Virtual Learning and Work-Life Balance
The COVID-19 pandemic, which has fluctuated in severity since March, shut down our schools and forced us to continue our education in a virtual environment. With the school year starting online, the line between home and work life has become more blurred than ever.
Before quarantine, finding a good home-work balance was something most people attempted to accomplish to maintain a healthy state of mind. As we continue to work from home, it has become infinitely harder to do so.
When we were learning in-person, moving between our homes and school created a transition period that helped our brains function better. For our entire lives, we established home as a place for relaxation and school as a place for concentration. By doing so, our minds were able to better focus at school with the promise of unwinding at home, an environment free of work-related stress.
However, during quarantine, home has suddenly become a place for both our learning and down time. It has become harder to separate the two, making it more difficult to sustain long periods of concentration during school hours. There is no longer a clear boundary between school and home, and it is challenging for our subconscious minds to differentiate between the two.
On another front, because home and work life are now the same thing, teaching has become more personal than ever before. Prior to online learning, the height of awkwardness was to see your teacher outside of school. It would warrant a quick text to your friends and a dissection of what said teacher was doing and who they were with. School was a more formal environment with certain unspoken rules that teachers followed to maintain a social order. But outside of school, they are more relaxed and almost a completely different person. For students, the sight of seeing a teacher in a non-school or “normal” setting was, simply put, weird.
Now, we only see teachers outside of school. Every day, we see our teachers in a deeply personal aspect of their lives: their homes. We watch them fiddle with cameras and other technology, scenes of their home life coming into the view. We see significant others walk in backgrounds and pets walk across keyboards. We are living in a time where there is no longer a filter between personal lives and work lives.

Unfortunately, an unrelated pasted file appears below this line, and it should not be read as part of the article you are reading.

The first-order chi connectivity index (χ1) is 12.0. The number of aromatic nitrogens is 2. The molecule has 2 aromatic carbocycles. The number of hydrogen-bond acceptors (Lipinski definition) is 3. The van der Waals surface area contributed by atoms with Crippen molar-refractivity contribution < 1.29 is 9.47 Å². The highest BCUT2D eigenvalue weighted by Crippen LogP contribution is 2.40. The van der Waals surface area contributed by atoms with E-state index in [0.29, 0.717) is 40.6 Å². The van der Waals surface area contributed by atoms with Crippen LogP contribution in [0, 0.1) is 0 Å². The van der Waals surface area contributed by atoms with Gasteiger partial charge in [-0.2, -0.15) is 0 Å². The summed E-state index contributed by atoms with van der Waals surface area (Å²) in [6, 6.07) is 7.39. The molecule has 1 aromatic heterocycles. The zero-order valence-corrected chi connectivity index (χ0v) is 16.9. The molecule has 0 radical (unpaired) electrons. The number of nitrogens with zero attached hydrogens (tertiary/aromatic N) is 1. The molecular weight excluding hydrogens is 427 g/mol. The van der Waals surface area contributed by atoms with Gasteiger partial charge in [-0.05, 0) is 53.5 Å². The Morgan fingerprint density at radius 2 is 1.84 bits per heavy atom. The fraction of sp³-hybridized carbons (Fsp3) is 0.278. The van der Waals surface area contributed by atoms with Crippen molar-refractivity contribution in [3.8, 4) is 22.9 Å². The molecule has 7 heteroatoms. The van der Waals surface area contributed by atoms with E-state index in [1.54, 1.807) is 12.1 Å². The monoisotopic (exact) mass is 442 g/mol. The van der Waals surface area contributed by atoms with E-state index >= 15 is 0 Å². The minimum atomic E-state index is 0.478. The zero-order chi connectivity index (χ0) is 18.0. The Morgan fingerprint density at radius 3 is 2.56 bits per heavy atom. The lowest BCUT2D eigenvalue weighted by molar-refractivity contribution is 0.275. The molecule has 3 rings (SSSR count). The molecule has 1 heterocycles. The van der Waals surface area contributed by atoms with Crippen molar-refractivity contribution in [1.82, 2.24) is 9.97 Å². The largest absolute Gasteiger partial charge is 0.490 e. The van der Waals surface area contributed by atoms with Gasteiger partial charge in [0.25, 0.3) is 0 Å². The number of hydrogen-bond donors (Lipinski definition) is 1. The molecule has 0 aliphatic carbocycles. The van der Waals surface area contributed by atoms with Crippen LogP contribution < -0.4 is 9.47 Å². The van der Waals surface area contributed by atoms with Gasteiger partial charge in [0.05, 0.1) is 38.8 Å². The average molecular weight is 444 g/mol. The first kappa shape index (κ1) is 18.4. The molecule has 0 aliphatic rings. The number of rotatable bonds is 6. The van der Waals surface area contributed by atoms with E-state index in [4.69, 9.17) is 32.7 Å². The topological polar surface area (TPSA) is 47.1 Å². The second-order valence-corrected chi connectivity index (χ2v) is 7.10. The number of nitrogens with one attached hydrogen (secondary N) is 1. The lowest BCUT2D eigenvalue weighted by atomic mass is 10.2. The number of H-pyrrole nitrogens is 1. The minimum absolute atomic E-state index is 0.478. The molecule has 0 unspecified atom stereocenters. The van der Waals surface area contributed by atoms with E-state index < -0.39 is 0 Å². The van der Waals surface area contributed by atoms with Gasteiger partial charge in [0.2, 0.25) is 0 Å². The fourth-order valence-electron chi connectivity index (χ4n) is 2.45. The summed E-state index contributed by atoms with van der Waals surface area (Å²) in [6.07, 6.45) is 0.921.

Our current situation is uniquely unprecedented, which may take a toll on many people’s mental health.
One strategy to help reestablish lines between personal and work life is finding a clear workspace. It may be tempting to try to concentrate on school assignments from the comfort of your bed. But getting out of bed and going to a desk to work will ultimately benefit your well-being while at home. Also, it is a good way to remind your subconscious the difference between working and relaxing at home.
Another useful strategy is to leave your workspace. It is important to take breaks during the day and it helps your mind to take a quick breather every once in a while, instead of sitting in front of the same desk for hours on end. During lunchtime, move to the kitchen or dining table to eat. When you have a break in between your classes, try to get up and maybe move to the living room for those ten minutes. The physical action of getting up and moving from your new workspace will help reestablish those boundaries between home and work life.
We, as a society, feel the adversity that social distancing and working from home present. However, we must also keep in mind that staying home is crucial for the safety of yourself and those around you. Ultimately, creating boundaries in your current space is essential to maintaining both your physical and mental safety.
Editor's note: A version of this article will also be published in Lamar Life magazine.
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